I don't have the numbers for this example because while I remember it after having read it twice in Financial Shenanigans, I don't have the book on me and I'd be a freak if I remembered the exact figures as well.

If you didn't fully and completely understand what I just typed, I highly recommend going for the accounting books first.

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#48) On January 16, 2011 at 3:58 AM, truthisntstupid (77.31) wrote:

TMFBabo -

If Revenue increases by 95%  (from $96M for 2009 to $187M for TTM) and Total Assets increase 166% (from $83M end of 2009 to $221 at end of Q32010), how can Asset Turnover have increased instead of decreased?

Don't they use the last available quarter-end results plus the three quarters before that  for the "trailing twelve months?"

So if the revenue for the trailing twelve months is for the month ending in Q32010, why doesn't the asset turnover come out right?

($187M/$221M doesn't come out to 1.24 as in Morningstar's figure in comment #14)

Is it because they take the total assets at the beginning of the period, and the total assets at the end of the period, and average them or something?

According to Morningstar's figures, Asset turnover was supposed to have increased by 6%, going from 1.17 to 1.24.

But the figures I looked up ($187M/$221M) come out to  0.85.


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#49) On January 16, 2011 at 4:12 AM, truthisntstupid (77.31) wrote:

I notice that if I divide $187M by 1.24, I do get 150.81.  If I put a $ sign in front of it, that could very well be an average total asset figure for the period.  Am I right?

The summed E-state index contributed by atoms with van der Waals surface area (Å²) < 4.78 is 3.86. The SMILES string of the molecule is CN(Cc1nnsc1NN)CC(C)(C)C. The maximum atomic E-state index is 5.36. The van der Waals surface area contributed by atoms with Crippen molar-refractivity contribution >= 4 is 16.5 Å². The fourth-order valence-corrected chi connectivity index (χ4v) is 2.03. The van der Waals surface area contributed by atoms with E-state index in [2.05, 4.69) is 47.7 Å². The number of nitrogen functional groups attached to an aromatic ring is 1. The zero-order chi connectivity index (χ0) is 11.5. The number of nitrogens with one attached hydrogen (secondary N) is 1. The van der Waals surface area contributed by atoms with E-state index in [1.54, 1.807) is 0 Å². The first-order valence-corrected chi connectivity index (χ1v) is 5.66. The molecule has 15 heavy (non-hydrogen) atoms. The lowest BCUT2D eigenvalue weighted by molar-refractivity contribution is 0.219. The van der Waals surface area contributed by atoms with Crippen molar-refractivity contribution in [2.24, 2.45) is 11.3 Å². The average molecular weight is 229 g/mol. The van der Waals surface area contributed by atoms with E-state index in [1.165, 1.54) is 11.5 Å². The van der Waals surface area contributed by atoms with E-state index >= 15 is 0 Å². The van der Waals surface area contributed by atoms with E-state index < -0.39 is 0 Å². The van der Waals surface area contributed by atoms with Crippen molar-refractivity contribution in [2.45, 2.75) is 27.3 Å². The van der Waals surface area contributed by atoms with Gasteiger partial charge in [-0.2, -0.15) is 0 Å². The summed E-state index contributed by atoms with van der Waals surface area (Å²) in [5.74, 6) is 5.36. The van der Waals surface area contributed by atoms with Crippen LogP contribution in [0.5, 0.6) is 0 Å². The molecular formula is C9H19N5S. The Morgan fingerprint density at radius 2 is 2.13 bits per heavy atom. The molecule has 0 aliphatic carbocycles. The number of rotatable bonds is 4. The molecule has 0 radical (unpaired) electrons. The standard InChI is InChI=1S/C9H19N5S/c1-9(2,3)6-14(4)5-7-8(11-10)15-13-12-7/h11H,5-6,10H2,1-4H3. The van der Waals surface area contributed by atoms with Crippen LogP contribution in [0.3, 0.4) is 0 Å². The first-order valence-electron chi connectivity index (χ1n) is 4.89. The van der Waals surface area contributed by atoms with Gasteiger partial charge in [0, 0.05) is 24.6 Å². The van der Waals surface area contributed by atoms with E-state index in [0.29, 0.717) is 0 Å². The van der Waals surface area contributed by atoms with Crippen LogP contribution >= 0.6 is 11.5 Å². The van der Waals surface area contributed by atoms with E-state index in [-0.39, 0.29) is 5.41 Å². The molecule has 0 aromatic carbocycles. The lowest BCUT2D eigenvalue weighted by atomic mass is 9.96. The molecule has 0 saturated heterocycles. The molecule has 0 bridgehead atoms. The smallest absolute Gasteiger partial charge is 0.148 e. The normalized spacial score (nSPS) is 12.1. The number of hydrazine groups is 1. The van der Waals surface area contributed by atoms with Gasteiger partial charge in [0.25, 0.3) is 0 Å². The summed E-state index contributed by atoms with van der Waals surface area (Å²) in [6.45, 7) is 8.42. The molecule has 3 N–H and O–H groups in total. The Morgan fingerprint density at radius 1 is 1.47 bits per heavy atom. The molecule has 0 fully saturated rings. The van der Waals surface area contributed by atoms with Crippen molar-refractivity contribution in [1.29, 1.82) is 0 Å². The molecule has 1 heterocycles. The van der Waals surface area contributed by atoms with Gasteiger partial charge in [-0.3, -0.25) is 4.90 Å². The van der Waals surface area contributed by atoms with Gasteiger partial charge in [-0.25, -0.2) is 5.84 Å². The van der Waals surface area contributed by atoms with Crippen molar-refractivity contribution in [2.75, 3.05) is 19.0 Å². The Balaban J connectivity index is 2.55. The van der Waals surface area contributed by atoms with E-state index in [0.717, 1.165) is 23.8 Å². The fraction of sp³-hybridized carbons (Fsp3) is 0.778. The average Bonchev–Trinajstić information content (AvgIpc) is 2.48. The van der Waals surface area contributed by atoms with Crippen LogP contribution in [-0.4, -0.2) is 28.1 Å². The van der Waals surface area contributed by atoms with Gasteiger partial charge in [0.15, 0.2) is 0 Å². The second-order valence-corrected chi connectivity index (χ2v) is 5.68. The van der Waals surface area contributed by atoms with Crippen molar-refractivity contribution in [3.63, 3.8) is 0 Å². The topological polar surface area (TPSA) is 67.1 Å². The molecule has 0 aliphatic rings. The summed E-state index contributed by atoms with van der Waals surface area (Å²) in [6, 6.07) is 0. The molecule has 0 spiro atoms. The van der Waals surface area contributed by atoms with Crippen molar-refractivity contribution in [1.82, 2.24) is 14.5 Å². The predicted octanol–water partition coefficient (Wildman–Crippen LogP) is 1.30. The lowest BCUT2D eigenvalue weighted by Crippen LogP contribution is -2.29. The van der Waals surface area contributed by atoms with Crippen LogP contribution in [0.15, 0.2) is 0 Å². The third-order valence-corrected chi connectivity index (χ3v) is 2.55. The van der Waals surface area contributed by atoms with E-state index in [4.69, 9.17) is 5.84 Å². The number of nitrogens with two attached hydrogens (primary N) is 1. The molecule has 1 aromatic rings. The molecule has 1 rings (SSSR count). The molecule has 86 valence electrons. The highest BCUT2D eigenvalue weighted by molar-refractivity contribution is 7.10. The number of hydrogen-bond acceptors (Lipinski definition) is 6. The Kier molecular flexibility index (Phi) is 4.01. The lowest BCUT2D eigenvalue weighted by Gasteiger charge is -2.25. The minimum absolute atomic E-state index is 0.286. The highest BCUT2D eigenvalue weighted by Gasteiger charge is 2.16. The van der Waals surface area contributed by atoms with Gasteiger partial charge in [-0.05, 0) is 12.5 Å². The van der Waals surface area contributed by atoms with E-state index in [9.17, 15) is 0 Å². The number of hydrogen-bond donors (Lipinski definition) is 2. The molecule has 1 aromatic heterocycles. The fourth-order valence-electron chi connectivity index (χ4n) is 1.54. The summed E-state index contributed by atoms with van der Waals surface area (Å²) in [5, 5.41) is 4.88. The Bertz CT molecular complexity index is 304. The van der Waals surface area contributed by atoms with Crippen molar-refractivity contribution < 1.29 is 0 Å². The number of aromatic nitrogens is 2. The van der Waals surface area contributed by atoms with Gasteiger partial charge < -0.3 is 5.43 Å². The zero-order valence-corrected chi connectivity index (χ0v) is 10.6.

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#50) On January 16, 2011 at 4:17 AM, truthisntstupid (77.31) wrote:

$83M + $221M =  $304M.

$304M/2 = $152.

Pretty close.  I bet that's how it's done.  

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#51) On January 16, 2011 at 4:20 AM, truthisntstupid (77.31) wrote:


$304M/2 = $152M

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#52) On January 16, 2011 at 4:24 AM, truthisntstupid (77.31) wrote:


I hope I've helped you more than I've confused you. 

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#53) On January 16, 2011 at 5:02 AM, truthisntstupid (77.31) wrote:

I may have a suggestion you might like, Valyooo.  I carry them with me all the time.

Even as I'm sitting here, there are five 3X5 index cards in front of me.

On one side of one of them are the words,  Return On Assets.   On the other side, all the formulas I can think of for return on assets.

   1) Net Income/Assets

    2) Asset Turnover  X  Net Margin

    3) Revenue/Assets   X   Net Income/Revenue

 The other 4 cards are for Net Margin, Return On Equity, Asset Turnover, and Financial Leverage.

Creating flash cards to carry around and look at whenever I have an idle moment helps me a lot.

It may help you with accounting terms/concepts, if you need it.

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#54) On January 16, 2011 at 11:54 AM, Valyooo (33.61) wrote:

I may do that. Currently, I have a microsoft word document labeled "effective learning for my investing life" with everything I need written down.